I have always loved the design and animation of the Pegasus pair in Fantasia.
Beautiful simplified anatomy combined with an elegant art deco style. And did they ever work out perspective challenges of those wings. I don't know who drew these construction model sheets, but Eric Larson did a fair amount of gorgeous animation with these flying horses.
By contrast the juveniles in this sequence look a bit too cute and cartoony to me. Their overall animation is fine, but a certain solid body structure is missing.
For some reason I have a difficult time finding those attributes in recent as well as upcoming animated feature releases.
Look at how Donald Duck's world was presented in this 1944 ad. So incredibly charming and inviting. You can't take your eyes off this -I believe- Hank Porter illustration.
I could give you hundreds of other examples from the past that tell me something is missing in today's animation offerings. Not that I expect animation today to look like 1940s Disney. It's just that there was integrity and artistry to cartooning. A higher standard!
I am reminded of what Joe Grant told me, what seems like just a few yers ago: "We had the same problems making animated movies back then. It's just that we drew better."
I could argue that the advent and influence of video games has been toxic on animated features from an artistic point of view. Call me crazy, but I kind of believe that.
Yet box office success speaks for itself. Like someone said: "You can't argue with money in Hollywood."
Anyway, tons of appeal in this James Bodrero sketch for FANTASIA.
The master of appeal, Fred Moore.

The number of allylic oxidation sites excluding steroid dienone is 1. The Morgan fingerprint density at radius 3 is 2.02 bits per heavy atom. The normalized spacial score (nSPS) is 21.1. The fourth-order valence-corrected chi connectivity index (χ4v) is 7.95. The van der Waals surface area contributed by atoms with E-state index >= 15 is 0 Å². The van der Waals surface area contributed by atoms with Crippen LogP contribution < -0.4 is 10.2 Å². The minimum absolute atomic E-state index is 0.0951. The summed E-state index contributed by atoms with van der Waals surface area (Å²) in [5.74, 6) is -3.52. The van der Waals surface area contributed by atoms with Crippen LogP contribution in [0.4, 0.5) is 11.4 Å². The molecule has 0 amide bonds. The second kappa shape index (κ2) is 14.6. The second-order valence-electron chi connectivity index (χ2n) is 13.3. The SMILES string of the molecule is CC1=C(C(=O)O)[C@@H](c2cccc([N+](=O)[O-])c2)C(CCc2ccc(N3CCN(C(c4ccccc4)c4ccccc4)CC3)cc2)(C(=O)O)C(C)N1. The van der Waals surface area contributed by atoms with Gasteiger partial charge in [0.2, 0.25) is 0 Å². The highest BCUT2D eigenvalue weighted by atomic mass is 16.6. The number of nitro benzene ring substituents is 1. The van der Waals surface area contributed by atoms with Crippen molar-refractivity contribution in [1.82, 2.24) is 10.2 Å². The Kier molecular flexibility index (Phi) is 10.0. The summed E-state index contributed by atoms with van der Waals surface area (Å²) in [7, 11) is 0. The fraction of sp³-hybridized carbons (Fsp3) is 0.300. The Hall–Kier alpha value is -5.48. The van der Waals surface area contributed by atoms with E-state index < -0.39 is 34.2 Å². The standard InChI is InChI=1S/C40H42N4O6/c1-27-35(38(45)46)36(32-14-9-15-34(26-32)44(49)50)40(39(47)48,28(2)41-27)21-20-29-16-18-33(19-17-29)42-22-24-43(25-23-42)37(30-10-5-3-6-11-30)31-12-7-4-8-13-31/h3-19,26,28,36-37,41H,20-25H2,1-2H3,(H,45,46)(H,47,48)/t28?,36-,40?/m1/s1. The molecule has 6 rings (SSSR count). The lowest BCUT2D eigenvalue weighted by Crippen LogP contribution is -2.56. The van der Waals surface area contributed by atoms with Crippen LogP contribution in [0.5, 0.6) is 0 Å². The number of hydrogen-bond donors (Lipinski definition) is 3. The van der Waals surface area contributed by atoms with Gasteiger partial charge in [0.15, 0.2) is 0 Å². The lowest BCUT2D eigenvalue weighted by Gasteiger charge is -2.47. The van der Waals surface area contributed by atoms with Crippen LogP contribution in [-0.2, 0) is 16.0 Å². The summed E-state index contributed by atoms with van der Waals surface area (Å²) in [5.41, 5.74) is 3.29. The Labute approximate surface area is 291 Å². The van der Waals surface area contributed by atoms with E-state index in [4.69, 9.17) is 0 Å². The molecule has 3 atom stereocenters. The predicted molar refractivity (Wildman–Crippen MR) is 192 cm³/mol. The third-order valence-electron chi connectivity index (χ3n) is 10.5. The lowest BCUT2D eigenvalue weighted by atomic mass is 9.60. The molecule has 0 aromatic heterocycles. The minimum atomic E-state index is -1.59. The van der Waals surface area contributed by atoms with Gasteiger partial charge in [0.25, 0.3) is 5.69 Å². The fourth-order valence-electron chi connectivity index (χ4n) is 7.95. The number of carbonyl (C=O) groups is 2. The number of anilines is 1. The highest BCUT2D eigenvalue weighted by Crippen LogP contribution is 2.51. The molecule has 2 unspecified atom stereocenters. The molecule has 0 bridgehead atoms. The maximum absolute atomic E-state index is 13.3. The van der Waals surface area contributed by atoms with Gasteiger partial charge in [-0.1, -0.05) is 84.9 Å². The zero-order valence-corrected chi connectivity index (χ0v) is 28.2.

I remember that these were the first Disney animation drawings I saw as a kid. This photo of Kimball was included in a small brochure that came with a Disney Super-8 film clip.
I kid you not, my heart was racing. Magnetism on a grand scale.
I am confident though that eventually more artistic "left-turns" will be made in animation.
Filming all that live action to help the animators maintain realism in their work resulted in a very short animation schedule. I remember Frank Thomas telling me that they did the whole thing (animation) in six months. Unbelievable!!
Frank gave a LOT of credit for the successful portrayal of his character, Lady Tremaine, to actress Eleanor Audley. He loved her sinister, powerful voice as well as her nuanced live action performance.
The catalogue/book that covers the Walt Disney Family Museum's current exhibition is gorgeous.
My co-curator Micheal Labrie and I had the greatest time compiling this unique selection of images and objects that cover Mickey's astounding career.
From early black & white short films to color and TV shows, merchandize, Disney parks and a whole lot more.
This was a labour of love for everyone involved. The exhibit is ongoing in San Francisco, and I can only hope that Walt's daughter Diane would be happy with what we've done. I'll never forget that day when she asked me a few years ago to take on such an endeavor.
We dedicate this book to her extraordinary, supportive husband Ron Miller. I was so pleased when he gave us his blessing after having seen the exhibit's layout and design.
Diane was very much on all of our our minds while we were planing to pay tribute to her dad's most iconic character.
The book includes artwork never before seen, like Mickey and Minnie dancing in the second image.
From the estate of Les Clark.
Go get this Book! Click on the the Mickey image to the right, which takes you to AMAZON.
I really can't.
Each new Kley piece I discover online or at auction takes my breath away. Maybe it's our common German background.
This drawing was titled by Kley "The Patient". Not sure of the date.
What a wonderful whimsical situation. An unwell dragon, an eccentric doctor and a princess.
Just for a moment...imagine this being animated, moving, as is in the illustration!
What a glorious film this could be....
Another example of the immense creativity of Milt Kahl during the production of Lady and the Tramp. Milt was able to animate just about any situation with a four legged animal at this point.
He knew a dog's anatomy like nobody's business, and he could animate any scene believably in a masterful way. Milt liked this movie, he thought this film represented some of the studio's better efforts.